When I talk about my reasons for going on a long hunger fast for Climate Justice Fast people look at me like I’m crazy and I’m reluctant to correct them because fasts are difficult to explain. But I will explain, again. Before the hungerstrikes, my life belonged to the bay. My dad and his Dad and his Dad were commercial fishermen so I was the daughter of a son of a son of a son of a fisherman. Then, too, growing up on a Texas bay and having a Cherokee grandfather who liked talking with the dolphins and spotting moon signs in the sky before night turned to day made me into something of a mystic. I remember being out on the shrimp boat with my daddy and feeling my skin stretch and thin like fog, leaving gaping holes that the waves and wind would run into and the sea would fill until my blood was so thick with salt that I could taste it on my tongue. At night, we anchored in a far far bay where sea horses hid under the rocks and pink sea birds dined on oysters and I’d lay on top of the wheel house with a blanket up to my nose, and it was like going to bed with a hunk of seaweed and deck load of shrimp and fish and crabs. I didn’t need a sleeping pill. The smell knocked me out.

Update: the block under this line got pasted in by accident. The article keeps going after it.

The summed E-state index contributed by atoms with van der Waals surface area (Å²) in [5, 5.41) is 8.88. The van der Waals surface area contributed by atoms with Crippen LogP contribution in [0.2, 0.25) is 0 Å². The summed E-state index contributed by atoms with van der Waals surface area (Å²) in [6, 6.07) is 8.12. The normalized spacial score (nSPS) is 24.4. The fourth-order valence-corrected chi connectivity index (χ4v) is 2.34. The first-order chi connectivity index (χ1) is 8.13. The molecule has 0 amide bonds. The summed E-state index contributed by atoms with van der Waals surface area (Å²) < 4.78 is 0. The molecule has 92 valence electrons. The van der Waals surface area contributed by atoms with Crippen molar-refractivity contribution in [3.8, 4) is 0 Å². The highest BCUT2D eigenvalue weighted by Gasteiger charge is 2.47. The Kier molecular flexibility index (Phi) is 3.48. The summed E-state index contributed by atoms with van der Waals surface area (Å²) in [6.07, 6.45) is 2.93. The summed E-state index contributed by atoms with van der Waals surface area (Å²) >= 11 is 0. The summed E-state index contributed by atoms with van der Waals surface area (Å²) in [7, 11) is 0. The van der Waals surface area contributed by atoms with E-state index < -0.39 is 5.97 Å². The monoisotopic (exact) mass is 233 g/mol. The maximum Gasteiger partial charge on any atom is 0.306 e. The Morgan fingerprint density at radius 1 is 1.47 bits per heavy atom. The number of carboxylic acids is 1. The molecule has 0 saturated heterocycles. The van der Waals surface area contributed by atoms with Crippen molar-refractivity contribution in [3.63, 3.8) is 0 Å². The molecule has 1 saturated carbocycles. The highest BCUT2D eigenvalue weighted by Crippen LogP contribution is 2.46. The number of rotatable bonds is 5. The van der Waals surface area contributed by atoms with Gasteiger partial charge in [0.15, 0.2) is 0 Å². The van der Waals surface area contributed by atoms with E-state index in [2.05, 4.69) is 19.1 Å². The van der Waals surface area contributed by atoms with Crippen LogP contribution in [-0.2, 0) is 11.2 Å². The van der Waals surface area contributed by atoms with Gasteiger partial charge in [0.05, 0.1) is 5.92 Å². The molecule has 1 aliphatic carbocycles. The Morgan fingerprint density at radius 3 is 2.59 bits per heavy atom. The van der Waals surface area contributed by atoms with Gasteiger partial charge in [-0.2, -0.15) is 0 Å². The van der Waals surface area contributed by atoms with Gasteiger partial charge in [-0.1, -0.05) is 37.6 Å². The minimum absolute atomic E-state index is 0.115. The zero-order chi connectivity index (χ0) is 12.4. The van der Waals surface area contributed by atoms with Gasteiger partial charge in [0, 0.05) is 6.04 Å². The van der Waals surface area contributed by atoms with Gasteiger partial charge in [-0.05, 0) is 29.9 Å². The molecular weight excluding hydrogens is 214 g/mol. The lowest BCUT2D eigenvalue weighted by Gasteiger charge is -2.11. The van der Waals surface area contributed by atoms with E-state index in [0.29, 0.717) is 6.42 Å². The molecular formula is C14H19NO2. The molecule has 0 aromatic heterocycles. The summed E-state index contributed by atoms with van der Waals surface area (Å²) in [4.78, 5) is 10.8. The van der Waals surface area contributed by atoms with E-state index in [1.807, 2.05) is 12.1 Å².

I learned a lesson or two on the bay. How to spot shrimp from a mile away. (Look for the sea gulls!) What does a watermelon smell on the bay mean? (trout just threw up) How to tell if a squall was gonna knock your boat over or lay down as harmless as a kitten. (anybody’s guess) But the best lesson that came home to roost was that boundaries were lies. There was no separation or division. No brick wall that divided San Antonio Bay from Esprito Santo Bay. Nothing to keep the sky from the water or the wind from the sea. Nothing to keep one person from a billion others. There was just flow and continuity of water and moon and dolphins and ratty ole captains in ratty ole shrimp boats hauling boogie across the bay to find those most elusive shrimp.